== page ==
An alternative to the RNA World Hypothesis


The RNA world hypothesis for the origin of life is widely accepted in spite of the complexity of RNA synthesis. An alternative hypothesis is advanced for the origin and evolution of protein and nucleic acid synthesis.  At an early stage synthesis of poly-(b-malic acid), the initial evolutionary predecessor of nucleic acids, and polypeptides was coupled.  This evolved into a singlet coding system in which glycine and alanine were specified by two derivatives of malic acid with different amide side chains.  In stages, the linear polyester backbone evolved into the phosphodiester backbone of RNA and the amide side chains evolved into the purine and pyrimidine bases.  The replication process for RNA used aminoacyl-NMP monomers (N= pyrimidine or purine) with a singlet coding system in which the four bases coded for glycine, alanine, valine and aspartic acid.  Ribosomal protein synthesis (RPS) evolved from coupled replication by using tRNAs and separating fidelity checking and peptide bond formation functions into small and large ribosomal subunits.  Continuity was maintained during the transition to the triplet process by using the same catalysts that aminoacylated NMPs to aminoacylate four different bases at the 3’ ends of the original tRNAs.  Four GNC codons used the central base to designate the same four amino acids that were coded in singlet replication.  Triplet-coded protein synthesis had the advantage of producing multiple copies of protein from a single copy of RNA, and eventually replaced protein synthesis via singlet-coded replication.  Evolution of the simple triplet-coded process into RPS is described.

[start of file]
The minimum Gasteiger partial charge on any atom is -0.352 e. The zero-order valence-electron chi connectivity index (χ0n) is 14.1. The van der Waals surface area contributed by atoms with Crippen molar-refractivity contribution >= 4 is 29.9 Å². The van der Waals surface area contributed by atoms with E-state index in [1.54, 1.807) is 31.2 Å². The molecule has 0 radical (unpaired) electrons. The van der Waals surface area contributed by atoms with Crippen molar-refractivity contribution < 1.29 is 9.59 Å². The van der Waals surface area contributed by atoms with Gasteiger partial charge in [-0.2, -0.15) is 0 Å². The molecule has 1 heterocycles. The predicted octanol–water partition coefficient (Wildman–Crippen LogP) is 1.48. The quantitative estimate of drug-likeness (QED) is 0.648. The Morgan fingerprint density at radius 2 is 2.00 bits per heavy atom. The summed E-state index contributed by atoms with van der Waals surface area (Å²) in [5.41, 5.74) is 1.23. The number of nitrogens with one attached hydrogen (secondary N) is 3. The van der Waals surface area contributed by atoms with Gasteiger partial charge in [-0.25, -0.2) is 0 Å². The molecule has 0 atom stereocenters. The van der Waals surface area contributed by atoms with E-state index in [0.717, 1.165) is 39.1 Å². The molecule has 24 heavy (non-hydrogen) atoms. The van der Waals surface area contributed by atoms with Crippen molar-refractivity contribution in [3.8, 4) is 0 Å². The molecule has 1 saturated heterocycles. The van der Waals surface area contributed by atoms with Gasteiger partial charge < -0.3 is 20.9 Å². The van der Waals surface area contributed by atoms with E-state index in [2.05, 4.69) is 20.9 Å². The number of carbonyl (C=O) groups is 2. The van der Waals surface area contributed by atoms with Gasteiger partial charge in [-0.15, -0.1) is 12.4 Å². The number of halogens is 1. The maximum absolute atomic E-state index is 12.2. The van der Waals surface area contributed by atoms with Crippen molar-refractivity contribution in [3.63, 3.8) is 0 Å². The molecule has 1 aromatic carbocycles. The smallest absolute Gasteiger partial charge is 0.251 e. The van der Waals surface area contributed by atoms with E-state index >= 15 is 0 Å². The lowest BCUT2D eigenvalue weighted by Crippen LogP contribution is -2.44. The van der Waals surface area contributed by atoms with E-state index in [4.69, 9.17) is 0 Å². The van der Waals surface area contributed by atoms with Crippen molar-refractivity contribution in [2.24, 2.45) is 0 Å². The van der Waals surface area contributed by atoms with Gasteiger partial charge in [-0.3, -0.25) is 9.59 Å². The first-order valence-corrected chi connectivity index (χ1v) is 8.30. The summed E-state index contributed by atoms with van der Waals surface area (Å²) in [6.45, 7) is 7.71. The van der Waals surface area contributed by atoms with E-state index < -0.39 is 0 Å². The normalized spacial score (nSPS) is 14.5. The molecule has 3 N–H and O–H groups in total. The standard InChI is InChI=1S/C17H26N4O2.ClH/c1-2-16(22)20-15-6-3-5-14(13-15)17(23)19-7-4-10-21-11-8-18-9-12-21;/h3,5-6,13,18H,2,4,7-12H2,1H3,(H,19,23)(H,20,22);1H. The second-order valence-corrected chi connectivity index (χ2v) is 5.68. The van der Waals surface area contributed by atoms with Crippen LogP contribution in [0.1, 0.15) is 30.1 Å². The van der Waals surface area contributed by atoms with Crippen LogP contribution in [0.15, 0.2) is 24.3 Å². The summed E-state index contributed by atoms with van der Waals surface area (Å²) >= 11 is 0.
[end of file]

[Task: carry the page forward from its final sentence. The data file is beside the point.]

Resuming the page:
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Author Biography

Brian Ronald Francis, University of Wyoming

Senior Research Officer (Retired)

Department of Molecular Biology

RNA world ribosome evolution
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How to Cite
Francis, B. R. (2011). An alternative to the RNA World Hypothesis. Trends in Evolutionary Biology, 3(1), e2.